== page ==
Playing the album in order meant that Under the Milky Way was the second song of the night, so there were no latecomers. The video backdrop transformed into the requisite celestial pattern and the band delivered their classic with finesse and aplomb. Steve Kilbey seems to have reconciled himself to the fact that most people love this song and he no longer introduces it with begrudging resentment.
Indeed, Kilbey was determined to give us a good show, venturing to the lip of the stage to kick up a heel and give us an occasional rock god stance. He was even smiling at various stages. And really, if the sight of a packed Palais Theatre doesn’t inspire you as a performer, then very little will.
The sound was strong and resonant, and the band were tight and accomplished. Peter Koppes was his usual assured self on guitar while former Powderfinger guitarist Ian Haug took Marty Wilson-Piper’s role on lead guitar. He clearly took his place in the band seriously, for he had the closest to a paisley shirt on stage. Tim Powles was animated and busy on drums.
Starfish is a classic album with 10 superb songs, intricate arrangements and an epic widescreen sound. It came out in a landmark year for Australian music: The Triffids released Calenture, The Go Betweens 16 Lovers Lane, Died Pretty Lost, The Saints released Prodigal Son and Nick Cave & the Bad Seeds put out Tender Prey, which may not have been their most consistent record, but did contain modern masterpieces, The Mercy Seat and Deanna. Even in this company, however, Starfish held its own and has aged as well, if not better, than its contemporaries.
Some people argue there is a predictability to these album shows, given the set sequencing of songs. On the other hand, the band are compelled to play songs they would not normally include in their setlist, and that can bring its own freshness to the set.
That certainly seemed to be the case with this gig, with Kilbey singing with animated energy and introducing songs with good humour. Even though this tour has been going for a few months, there was nothing rushed or resigned about the performance. And any show in which The Church to play Reptile – one of my favourite songs – is automatically a good gig.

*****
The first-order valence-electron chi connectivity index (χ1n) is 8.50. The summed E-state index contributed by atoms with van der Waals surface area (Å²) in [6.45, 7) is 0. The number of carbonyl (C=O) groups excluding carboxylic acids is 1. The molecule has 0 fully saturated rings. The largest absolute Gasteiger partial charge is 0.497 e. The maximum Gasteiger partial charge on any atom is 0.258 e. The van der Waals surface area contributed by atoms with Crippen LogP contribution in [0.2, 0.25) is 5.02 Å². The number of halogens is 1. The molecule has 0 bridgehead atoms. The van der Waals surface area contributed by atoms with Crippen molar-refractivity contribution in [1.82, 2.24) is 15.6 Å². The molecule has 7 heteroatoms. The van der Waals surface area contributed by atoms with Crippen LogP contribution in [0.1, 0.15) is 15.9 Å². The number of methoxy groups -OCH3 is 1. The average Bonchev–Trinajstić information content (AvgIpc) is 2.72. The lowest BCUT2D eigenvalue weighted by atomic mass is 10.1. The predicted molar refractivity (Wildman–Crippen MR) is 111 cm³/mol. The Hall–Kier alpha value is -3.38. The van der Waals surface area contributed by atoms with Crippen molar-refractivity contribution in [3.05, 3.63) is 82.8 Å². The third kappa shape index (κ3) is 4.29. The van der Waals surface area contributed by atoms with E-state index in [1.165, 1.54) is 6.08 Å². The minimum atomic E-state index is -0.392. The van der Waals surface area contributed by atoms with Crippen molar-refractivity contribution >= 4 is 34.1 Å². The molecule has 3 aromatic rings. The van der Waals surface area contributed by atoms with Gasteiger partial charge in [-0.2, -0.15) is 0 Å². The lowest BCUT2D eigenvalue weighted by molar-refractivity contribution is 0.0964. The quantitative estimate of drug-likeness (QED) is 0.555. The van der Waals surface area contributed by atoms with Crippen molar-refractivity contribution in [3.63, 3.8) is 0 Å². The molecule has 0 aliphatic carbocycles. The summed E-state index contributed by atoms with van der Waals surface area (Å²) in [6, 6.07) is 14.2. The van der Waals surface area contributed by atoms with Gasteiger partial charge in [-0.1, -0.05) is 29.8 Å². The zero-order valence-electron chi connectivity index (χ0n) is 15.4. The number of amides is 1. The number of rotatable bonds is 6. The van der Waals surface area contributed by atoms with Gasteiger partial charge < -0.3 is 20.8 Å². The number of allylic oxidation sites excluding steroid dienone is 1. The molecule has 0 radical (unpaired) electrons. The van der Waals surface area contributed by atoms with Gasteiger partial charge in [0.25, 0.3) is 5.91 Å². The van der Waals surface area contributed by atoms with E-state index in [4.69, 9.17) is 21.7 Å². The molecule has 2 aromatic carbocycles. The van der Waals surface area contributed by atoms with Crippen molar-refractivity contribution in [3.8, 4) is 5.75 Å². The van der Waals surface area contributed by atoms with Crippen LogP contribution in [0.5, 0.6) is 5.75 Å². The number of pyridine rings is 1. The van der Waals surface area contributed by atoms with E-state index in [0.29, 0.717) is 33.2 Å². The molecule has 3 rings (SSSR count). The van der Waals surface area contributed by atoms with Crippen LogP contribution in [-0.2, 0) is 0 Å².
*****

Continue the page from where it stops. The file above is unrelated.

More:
The second set was as energetic and epic as the first, with the band plucking songs from across their entire career, moving seamlessly between ‘hits’ and songs to please dedicated superfans. Opening with Anaesthesia, they followed with Metropolis and their most recent single Another Century, which is as good a song as any they played in the first half.
The final triumvirate of songs in this set was probably the highlight for me, as Almost With You bled into the shimmering Ripple and erupted into the dizzying psychedelic guitar thrash of Tantalise.
Being the Palais, the audience was repressed and restrained from expressing itself through interpretive dance, and I was as complicit as any in the sit-down nature of the show. Being front and centre it was partly up to me to stand up and see if others followed, but I am far too self-conscious to risk being the ringleader and suffer howls of “sit down in front ya fat bastard” even if I was itching to get to my feet.
Despite this, people filled the aisles for the opening song of the encore, The Unguarded Moment with its joyous jangling guitars and its infectious singalong chorus. It was as close as the night got to a sort of Pentecostal happy, clappy type church congregation; for the most part we were restrained and respectful. Something about the ornate trappings of the Palais gave the impression of a full mass and we behaved with due reverence. Guarded, if you will.
As John pointed out after the show, it was typically perverse of the band to follow this obvious crowd pleaser with a drawn-out rendition of the lesser known Miami to close the show. But hey, you don’t go a gig by The Church and expect a straight forward hit parade. Even so, this show was about as close as we’re likely to come to such a show, and it was an utter pleasure from beginning to end.
A cold sea breeze had sprung up by the time I left the theatre, and as I sat in a traffic jam outside The Espy, hordes of young people spilled out onto the streets in various stages of drunken debauchery and debasement. As I suspected, it hadn’t taken long for St Kilda to find its true state.
Under the Milky Way
North, South, East and West
A New Season
Constant in Opal
Almost With You
The Unguarded Moment